Schools Training

Acoustic Vocabulary for Students in Audio Engineering School

16 JAN 2013
Career Path : Audio Engineering

There’s a whole other language of vocabulary to learn in audio school, but here’s some quick peeks to help you focus on your studies. This time we’re going to focus on acoustics, which actually the scientific study of all mechanical waves, but in audio engineering school is generally limited to the properties of how sound behaves in a space.

 

Absorption: refers to a material’s sound dampening qualities. Generally soft, dense materials with lots of give absorb better than hard, lightweight surfaces. Absorption matters when you’re figuring out the acoustics of a performance or recording space. Generally lots of reverberations is a bad thing, but for certain audio effects it may be exactly what you want.

 

Ambience: is the part of a sound comes from the surrounding environment. Audio engineering school teaches you to make the best out of the sounds you have. Sometimes this means looking for accidents and unique circumstances, and abandoning conventional instruments. DJ school is particularly interested in this, remixing industrial and naturally occurring sounds or distortions into musical compositions.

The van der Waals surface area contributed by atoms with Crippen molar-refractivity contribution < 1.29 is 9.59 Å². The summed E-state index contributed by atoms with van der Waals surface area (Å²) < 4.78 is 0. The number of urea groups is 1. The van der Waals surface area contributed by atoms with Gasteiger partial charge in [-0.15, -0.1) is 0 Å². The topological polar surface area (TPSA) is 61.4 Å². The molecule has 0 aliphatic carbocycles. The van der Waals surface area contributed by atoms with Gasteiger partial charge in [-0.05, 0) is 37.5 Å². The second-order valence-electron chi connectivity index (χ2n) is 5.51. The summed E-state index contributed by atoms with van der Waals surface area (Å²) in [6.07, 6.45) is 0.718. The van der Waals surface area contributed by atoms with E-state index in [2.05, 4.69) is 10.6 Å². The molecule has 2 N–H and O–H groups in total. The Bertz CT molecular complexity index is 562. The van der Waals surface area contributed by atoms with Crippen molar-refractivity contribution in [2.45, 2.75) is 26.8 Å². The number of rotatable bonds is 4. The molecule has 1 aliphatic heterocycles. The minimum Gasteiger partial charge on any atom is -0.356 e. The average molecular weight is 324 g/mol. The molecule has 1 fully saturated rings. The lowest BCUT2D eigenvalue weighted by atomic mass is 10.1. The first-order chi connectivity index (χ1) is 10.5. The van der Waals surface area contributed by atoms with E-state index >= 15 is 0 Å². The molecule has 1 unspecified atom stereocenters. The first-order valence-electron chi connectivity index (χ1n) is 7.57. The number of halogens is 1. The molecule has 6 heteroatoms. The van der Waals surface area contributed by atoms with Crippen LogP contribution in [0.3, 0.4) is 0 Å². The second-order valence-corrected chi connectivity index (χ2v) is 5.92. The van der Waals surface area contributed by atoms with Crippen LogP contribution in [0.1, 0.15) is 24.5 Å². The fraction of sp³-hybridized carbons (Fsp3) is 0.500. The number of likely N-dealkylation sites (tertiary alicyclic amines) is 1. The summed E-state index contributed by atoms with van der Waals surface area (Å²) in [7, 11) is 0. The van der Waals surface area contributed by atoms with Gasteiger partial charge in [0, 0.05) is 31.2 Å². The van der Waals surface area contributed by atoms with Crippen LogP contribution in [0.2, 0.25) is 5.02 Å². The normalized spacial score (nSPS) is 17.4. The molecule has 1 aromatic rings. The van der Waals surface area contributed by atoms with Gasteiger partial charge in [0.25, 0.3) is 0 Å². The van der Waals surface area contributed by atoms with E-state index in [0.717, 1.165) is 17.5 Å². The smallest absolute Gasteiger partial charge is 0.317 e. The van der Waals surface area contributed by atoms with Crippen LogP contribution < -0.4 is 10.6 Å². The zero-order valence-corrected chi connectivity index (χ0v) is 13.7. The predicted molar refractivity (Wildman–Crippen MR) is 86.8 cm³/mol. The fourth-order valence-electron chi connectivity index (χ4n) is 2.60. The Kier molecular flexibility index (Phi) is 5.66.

Ambient Field: Also known as reverberant field, this is the area where the reverberation is louder than the actual field.

 

Baffles: Sound dampening panels used to control where sound may go. They may bear a passing resemblance to egg crate foam.

 

Critical Distance: This is the area where the original sound and the reverberation is equally loud.

 

Delay: As well as being used to generate echo effects, a delay is also used in large venues so that the speakers produce sounds in a way that’s perceived as simultaneous, regardless of their actual seat in the hall, theatre or auditorium.

 

Early Reflection: The first echoes of a sound to reach the listener, caused by reflection of a single surface. Keep in mind that sound waves could bounce several times.

 

Reverberation: While similar to a full echo, a reverberation is the sound you hear after sound waves have bounced off something. Depending on what it bounced off, this may have made a considerable change to the quality or characteristics of the sound. If this is a desired audio effect, a special echo chamber may be used. Or, as you’ll learn in audio school, you can get the same effect through the right setting in a modern recording switchboard.

 

These terms are important not just in recording, but also in correctly setting up speakers for a live performance or even deciding on a venue. If you look around your audio engineering school you’ll notice certain architectural features in recording and practice spaces, both to get the best quality of sound, but also to make sure what can be noisy instruments are muffled outside the area that you don’t want them. While a soprano can only achieve a certain degree of amplitude on her own, you’ve probably heard how far an un-muffled saxophone or bagpipes can carry.

 

 

Visit Trebas Institute to learn more about audio and acoustics, including what you need to know in DJ school.